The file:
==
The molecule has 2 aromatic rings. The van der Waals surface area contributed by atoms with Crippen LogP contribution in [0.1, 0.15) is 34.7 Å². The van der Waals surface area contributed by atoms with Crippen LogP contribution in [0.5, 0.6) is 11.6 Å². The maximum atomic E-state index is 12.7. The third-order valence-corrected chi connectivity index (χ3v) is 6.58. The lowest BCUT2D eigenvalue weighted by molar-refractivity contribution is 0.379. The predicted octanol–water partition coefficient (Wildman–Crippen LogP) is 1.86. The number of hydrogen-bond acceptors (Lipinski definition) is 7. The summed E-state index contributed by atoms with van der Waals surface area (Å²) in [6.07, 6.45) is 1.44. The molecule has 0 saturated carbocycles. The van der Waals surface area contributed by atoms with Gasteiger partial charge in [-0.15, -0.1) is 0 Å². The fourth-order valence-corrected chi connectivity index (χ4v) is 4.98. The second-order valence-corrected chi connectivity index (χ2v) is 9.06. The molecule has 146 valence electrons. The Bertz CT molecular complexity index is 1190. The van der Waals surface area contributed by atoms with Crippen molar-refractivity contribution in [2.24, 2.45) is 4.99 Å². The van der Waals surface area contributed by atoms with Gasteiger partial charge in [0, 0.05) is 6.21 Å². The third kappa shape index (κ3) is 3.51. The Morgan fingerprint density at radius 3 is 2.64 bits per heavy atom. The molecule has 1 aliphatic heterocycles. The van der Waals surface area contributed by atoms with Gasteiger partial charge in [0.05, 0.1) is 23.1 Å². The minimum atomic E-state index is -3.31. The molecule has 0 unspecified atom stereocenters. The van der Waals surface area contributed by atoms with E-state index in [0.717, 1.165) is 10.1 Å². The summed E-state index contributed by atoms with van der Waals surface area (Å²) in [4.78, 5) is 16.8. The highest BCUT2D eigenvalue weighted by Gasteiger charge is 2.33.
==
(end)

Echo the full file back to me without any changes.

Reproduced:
The molecule has 2 aromatic rings. The van der Waals surface area contributed by atoms with Crippen LogP contribution in [0.1, 0.15) is 34.7 Å². The van der Waals surface area contributed by atoms with Crippen LogP contribution in [0.5, 0.6) is 11.6 Å². The maximum atomic E-state index is 12.7. The third-order valence-corrected chi connectivity index (χ3v) is 6.58. The lowest BCUT2D eigenvalue weighted by molar-refractivity contribution is 0.379. The predicted octanol–water partition coefficient (Wildman–Crippen LogP) is 1.86. The number of hydrogen-bond acceptors (Lipinski definition) is 7. The summed E-state index contributed by atoms with van der Waals surface area (Å²) in [6.07, 6.45) is 1.44. The molecule has 0 saturated carbocycles. The van der Waals surface area contributed by atoms with Gasteiger partial charge in [-0.15, -0.1) is 0 Å². The fourth-order valence-corrected chi connectivity index (χ4v) is 4.98. The second-order valence-corrected chi connectivity index (χ2v) is 9.06. The molecule has 146 valence electrons. The Bertz CT molecular complexity index is 1190. The van der Waals surface area contributed by atoms with Crippen molar-refractivity contribution in [2.24, 2.45) is 4.99 Å². The van der Waals surface area contributed by atoms with Gasteiger partial charge in [0, 0.05) is 6.21 Å². The third kappa shape index (κ3) is 3.51. The Morgan fingerprint density at radius 3 is 2.64 bits per heavy atom. The molecule has 1 aliphatic heterocycles. The van der Waals surface area contributed by atoms with Gasteiger partial charge in [0.05, 0.1) is 23.1 Å². The minimum atomic E-state index is -3.31. The molecule has 0 unspecified atom stereocenters. The van der Waals surface area contributed by atoms with E-state index in [0.717, 1.165) is 10.1 Å². The summed E-state index contributed by atoms with van der Waals surface area (Å²) in [4.78, 5) is 16.8. The highest BCUT2D eigenvalue weighted by Gasteiger charge is 2.33.